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Putin: West helped Ukraine mount acts of sabotage


MOSCOW (AP) — Russian President Vladimir Putin charged Wednesday that Western intelligence agencies have helped Ukraine carry out acts of sabotage, as he urged his officials to mount a stronger response.

Putin spoke during a call with members of his Security Council that focused on efforts to shore up control of the four Ukrainian provinces that Russia claimed as part of its territory in September — a move that was rejected by most of the world as an illegal annexation.

“There are reasons to believe that the capabilities of third countries, Western special services, have been involved in preparation of acts of sabotage and terror attacks,” Putin said, without elaboration and without providing any evidence.

He noted that the four provinces have faced Ukrainian shelling and acts of sabotage aimed at scaring the local population, adding that the authorities must act “harshly and effectively to ensure control over the situation.”

Several Moscow-appointed officials in the newly incorporated provinces have been killed and wounded in a slew of bombings and other attacks.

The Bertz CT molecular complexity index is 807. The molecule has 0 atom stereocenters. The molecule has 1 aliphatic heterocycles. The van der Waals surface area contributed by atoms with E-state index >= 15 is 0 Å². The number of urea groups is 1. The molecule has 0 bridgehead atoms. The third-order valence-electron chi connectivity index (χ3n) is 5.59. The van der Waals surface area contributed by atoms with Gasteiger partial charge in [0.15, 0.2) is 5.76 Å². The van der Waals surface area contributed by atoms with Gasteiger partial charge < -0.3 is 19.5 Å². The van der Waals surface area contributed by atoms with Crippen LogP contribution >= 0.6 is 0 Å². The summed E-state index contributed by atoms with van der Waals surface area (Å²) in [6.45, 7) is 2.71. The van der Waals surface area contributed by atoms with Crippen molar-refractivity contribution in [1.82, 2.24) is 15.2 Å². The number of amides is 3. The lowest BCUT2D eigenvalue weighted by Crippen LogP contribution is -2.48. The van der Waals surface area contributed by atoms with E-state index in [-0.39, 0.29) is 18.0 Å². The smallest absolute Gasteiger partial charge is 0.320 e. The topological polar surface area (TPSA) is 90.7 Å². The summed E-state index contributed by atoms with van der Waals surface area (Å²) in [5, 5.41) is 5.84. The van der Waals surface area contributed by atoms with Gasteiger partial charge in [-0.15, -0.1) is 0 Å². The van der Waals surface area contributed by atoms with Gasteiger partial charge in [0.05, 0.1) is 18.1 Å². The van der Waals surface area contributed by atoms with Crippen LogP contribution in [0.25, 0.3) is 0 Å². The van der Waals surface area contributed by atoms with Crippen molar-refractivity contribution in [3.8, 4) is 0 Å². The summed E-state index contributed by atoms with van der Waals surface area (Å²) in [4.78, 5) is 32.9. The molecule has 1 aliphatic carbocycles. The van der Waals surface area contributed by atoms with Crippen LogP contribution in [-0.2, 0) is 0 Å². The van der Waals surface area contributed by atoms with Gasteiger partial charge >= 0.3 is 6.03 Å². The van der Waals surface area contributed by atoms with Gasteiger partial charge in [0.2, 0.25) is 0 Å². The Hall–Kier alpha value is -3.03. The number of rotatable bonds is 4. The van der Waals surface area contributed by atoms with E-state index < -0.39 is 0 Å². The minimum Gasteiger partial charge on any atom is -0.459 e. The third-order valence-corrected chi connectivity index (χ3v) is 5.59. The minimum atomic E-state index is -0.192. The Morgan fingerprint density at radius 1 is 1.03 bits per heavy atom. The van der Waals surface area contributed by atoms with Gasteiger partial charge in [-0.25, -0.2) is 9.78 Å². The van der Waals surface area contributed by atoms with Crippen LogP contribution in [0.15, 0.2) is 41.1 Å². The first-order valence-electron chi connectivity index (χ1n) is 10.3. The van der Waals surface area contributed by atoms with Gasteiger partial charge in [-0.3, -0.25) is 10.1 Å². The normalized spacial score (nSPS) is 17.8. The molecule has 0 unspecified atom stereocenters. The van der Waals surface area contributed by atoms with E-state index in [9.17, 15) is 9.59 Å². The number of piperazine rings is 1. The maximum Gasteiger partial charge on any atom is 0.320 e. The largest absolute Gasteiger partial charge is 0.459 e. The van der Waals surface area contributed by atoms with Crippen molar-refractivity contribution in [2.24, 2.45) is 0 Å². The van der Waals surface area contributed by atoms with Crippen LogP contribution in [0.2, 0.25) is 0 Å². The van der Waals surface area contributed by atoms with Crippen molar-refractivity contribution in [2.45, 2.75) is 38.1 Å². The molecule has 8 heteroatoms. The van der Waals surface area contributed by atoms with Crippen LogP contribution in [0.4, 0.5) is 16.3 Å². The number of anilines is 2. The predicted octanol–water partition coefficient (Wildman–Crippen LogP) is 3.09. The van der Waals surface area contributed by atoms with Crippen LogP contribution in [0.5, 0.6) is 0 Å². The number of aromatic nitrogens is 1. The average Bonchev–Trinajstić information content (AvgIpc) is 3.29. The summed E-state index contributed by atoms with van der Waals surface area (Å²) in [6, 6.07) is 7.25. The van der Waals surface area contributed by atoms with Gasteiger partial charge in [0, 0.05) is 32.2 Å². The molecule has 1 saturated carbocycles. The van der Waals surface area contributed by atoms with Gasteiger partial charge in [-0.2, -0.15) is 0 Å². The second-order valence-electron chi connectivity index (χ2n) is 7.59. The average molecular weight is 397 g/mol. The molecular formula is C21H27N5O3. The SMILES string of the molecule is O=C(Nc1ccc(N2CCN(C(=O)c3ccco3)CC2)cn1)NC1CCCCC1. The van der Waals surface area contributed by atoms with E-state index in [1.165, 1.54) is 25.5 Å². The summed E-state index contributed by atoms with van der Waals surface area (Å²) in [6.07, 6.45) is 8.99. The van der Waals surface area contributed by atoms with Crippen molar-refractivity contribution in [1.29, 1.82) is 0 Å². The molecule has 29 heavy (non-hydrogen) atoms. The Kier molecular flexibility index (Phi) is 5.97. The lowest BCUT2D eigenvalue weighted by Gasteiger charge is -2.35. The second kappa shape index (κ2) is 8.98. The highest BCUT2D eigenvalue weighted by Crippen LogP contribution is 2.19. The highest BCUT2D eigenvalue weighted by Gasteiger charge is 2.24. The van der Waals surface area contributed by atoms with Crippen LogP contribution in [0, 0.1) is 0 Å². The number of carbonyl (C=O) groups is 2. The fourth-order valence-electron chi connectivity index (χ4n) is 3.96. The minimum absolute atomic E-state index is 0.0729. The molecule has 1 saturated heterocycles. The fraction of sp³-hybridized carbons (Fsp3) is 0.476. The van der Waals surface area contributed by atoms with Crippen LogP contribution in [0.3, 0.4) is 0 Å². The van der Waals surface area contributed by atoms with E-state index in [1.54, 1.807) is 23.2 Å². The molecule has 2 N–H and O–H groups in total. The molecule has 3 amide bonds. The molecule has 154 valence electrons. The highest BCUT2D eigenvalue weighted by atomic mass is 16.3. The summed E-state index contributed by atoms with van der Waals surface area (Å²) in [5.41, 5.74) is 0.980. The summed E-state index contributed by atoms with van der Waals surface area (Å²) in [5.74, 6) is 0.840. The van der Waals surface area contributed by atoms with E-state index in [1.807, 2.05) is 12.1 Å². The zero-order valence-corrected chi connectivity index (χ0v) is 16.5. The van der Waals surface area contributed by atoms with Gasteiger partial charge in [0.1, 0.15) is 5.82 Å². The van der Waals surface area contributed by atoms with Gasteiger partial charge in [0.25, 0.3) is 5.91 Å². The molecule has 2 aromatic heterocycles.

Putin urged officials to strengthen efforts to fully integrate the four regions into Russia and protect local residents from Ukrainian attacks.

“They must see and feel that all our great country stands behind them and we will do everything to protect them,” Putin said in televised remarks at the meeting.

When Putin sent troops into Ukraine on Feb. 24, 2022, he charged that Russia's “special military operation” was intended to “demilitarize” Ukraine, block its potential accession to NATO and protect the country's Russian speakers - the rhetoric Ukraine and its allies have described as a cover for an unprovoked act of aggression.

After failing to capture Kyiv in the initial weeks of the fighting, Russia has focused its military efforts on gaining control of Ukraine's industrial heartland of the Donbas that includes the Donetsk and Luhansk provinces.

The Russian military captured the province of Kherson and part of the province of Zaporizhzhia in the south early during the conflict, but withdrew from the city of Kherson and nearby areas on the western bank of the Dnieper River in November under the brunt of the Ukrainian counteroffensive.

Speaking during a separate Kremlin meeting where he received credentials from foreign ambassadors, including the newly appointed U.S. Ambassador Lynne M. Tracy, Putin charged that Washington's support for mass protests in Kyiv that ousted Ukraine's Moscow-friendly president in 2014 lay at the roots of the current conflict.

“The relations between Russia and the United States, which directly impact global stability and security, are in a deep crisis,” he said. “It's rooted in principally different approaches to shaping the modern world order.”